Charles Lloyd: The Flowering


This band flourished and bloomed, according to the sleevenote writer, on its final European tour in 1966, aided and abetted by some nimble promotion and publicity. Well, maybe, but this was never my idea of a great jazz quartet. On the other hand this concert does have a certain ambience about it not least because of the lively and inspired playing by the quartet and the wild, enthusiastic applause of the audience after each selection.

They were obviously fired up by the musicians who in turn were on top form on this evening. Lloyd’s tenor sounds somewhat pinched on the tracks where he plays that instrument, notably the opening Speak Low which is taken at a faster tempo than usual. DeJohnette backs him with a high-velocity barrage most of the time and Jarrett’s piano solo is in the free style, adding contrast to an explosive mix.

It slows down considerably on the first Love In/Island Blues, a low-down, funky example of the genre. Everybody plays well here, digging into the blues with commitment and, it seems, enjoyment. You can sense the atmosphere and the audience spurring the musicians on in what sounds like an open-air performance.

Best track of the set is Gypsy 66 where Lloyd’s pure-toned flute is far removed from his slightly blurred, soft-focus tenor sax. It runs for over 14 minutes and all participants build up a fine head of steam in solo with DeJohnette constantly stoking the fires behind the soloists. Jarrett again goes free style including pulling at the strings inside the piano and, towards the end, picking up a tambourine and then a soprano recorder before returning to the piano to take it out.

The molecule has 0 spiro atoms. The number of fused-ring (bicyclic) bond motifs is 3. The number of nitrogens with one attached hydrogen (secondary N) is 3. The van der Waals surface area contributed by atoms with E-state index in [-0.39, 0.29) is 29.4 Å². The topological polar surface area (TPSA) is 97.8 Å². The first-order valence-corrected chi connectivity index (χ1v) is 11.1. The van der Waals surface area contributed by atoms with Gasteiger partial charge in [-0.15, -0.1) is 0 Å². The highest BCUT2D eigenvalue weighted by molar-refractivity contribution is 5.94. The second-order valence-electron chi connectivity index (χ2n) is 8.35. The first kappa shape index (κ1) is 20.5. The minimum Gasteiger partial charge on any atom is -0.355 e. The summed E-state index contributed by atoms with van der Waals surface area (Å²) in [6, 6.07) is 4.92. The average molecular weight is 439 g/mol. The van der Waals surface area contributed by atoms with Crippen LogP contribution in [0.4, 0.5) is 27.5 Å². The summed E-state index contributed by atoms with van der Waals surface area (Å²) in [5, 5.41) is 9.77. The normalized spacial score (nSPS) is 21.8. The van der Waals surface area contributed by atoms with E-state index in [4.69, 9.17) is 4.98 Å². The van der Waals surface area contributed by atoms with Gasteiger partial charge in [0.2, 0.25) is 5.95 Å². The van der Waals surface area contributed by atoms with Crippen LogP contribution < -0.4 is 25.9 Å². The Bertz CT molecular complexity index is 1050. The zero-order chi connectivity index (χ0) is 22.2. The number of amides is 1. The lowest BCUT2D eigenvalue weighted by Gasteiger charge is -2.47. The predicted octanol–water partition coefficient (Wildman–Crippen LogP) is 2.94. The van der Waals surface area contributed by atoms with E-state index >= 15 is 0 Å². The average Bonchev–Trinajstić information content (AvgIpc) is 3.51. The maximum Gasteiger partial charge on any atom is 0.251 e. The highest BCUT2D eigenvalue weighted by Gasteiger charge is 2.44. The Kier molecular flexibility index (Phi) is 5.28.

Goin’ To Memphis/Island Blues is not quite as solid as the earlier track, with Lloyd swapping flute for tenor sax and again, wild interjections from Jarrett and DeJohnette. McBee has one extended solo where he spirals up and down from low bass to treble in a manner reminiscent of Jimmy Garrison with Coltrane.

There are other similarities with the Coltrane quartet, particularly in the close attention DeJohnette pays to Lloyd’s tenor-sax excursions. It was obviously a highly successful concert and the music is very good overall in a slightly derivative manner. Manufactured and distributed by

Speak Low; Love In/Island Blues; Wilpans; Gypsy 66; Goin’ To Memphis/Island Blues (42.33)
Lloyd (ts, f); Keith Jarrett (p); Cecil McBee (b); Jack DeJohnette (d). Oslo, 1966.
Atlantic SD 1586